Powders and granules

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Chapter: Pharmaceutical Drugs and Dosage: Powders and granules

Almost all the pharmaceutical dosage forms involve the handling of powders at one or more stages of their preparation.


Powders and granules

Introduction

Almost all the pharmaceutical dosage forms involve the handling of powders at one or more stages of their preparation. For example, the manufacture of tablets and capsules requires the compression or filling of powders in a tableting or a capsule filling machine, respectively. Most of the drugs are in solid state at room temperature. Therefore, even the processing of liquid dosage forms, such as oral, ophthalmic, or parenteral solutions, requires the powder drug to be dissolved in a solvent during their manufacture.

In many cases, pharmaceutical powders are dispensed as a dosage form. For example, the lyophilized powders of protein and peptide drugs are provided in a vial for reconstitution before parenteral administration. Similarly, powders for oral solution or suspension are provided in a bottle for reconstitution with water before oral administration. These powder dosage forms offer the advantage of better physicochemical stability and longer shelf life over the corresponding liquid dosage forms.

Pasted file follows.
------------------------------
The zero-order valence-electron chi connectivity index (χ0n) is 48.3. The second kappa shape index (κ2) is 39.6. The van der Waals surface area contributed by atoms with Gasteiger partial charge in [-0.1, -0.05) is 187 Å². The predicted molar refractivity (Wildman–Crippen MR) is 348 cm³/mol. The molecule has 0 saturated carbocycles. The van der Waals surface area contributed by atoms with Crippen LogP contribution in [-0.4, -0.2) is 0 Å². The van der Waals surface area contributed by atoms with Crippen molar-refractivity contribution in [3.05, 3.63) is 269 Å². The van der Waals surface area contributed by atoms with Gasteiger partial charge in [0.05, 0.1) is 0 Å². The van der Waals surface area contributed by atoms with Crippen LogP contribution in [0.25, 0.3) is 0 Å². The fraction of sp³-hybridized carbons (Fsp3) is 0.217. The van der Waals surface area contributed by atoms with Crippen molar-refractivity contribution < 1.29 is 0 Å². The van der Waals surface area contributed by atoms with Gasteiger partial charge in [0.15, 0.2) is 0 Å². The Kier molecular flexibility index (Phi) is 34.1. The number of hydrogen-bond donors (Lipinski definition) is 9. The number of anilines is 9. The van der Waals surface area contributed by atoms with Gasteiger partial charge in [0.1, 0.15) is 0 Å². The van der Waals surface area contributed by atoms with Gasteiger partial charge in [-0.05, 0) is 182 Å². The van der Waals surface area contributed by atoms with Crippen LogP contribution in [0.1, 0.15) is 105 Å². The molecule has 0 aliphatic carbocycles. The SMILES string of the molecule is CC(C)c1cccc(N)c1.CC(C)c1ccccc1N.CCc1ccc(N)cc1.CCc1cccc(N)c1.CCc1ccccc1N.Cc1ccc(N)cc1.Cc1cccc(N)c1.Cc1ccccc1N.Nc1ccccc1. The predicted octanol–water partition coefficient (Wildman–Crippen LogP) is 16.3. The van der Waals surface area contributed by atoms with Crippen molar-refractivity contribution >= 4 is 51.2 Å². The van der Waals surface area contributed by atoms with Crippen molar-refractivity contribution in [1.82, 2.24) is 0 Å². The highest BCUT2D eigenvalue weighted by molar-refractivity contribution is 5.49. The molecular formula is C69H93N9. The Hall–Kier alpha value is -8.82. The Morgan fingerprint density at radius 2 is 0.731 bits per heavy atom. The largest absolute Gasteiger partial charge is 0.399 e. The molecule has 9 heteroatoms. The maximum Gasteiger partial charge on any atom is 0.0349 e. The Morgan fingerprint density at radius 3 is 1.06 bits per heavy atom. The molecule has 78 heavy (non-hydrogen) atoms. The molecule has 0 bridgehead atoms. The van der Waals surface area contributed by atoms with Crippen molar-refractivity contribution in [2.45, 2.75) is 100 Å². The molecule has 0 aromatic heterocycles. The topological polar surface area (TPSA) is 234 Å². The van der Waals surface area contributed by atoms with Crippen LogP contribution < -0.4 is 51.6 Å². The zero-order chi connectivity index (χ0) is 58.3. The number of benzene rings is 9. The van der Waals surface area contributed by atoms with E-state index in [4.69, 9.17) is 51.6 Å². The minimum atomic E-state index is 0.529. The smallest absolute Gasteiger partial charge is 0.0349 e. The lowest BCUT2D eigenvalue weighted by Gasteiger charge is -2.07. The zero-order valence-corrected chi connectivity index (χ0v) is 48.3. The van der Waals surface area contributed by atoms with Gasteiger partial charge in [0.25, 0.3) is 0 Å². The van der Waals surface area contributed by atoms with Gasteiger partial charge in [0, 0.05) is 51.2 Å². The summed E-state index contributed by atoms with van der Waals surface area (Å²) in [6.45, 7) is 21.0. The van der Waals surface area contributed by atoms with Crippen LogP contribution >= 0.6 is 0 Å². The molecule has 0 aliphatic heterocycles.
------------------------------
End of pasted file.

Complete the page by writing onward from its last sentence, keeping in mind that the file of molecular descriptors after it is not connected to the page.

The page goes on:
The widespread usage of powders in the pharmaceutical industry and practice, therefore, requires a thorough understanding of their proper-ties and behavior to ensure their appropriate and efficient utilization. Powders—both excipients and active pharmaceutical ingredients (APIs)— can be amorphous or crystalline and possess different density, size, surface area, and flow properties. Mixtures of powders need to be uniform in the distribution of different powder components.

A key quality attribute of powders is the size and size distribution of their constituent particles. Often, efficient pharmaceutical processing or dosage form bioavailability requires increase or reduction of the particle size distribution (PSD) of the powder particles. PSD can be increased by powder agglomeration into larger, relatively stable aggregates in which the original particles maintain structural integrity and can still be identified. These aggregates are called granules. The process of preparing granules is commonly called granulation. Granulation of powders is frequently car-ried out during pharmaceutical manufacturing to improve the bulk prop-erties of the starting materials. Granulation can be carried out with or without the use of water—and is accordingly called dry or wet granu-lation. Reduction in the PSD of powders can be achieved by milling or comminution.

This chapter will introduce basic concepts of powder properties, their importance to pharmaceutical processing and dosage forms, and common techniques for modification of powder properties.

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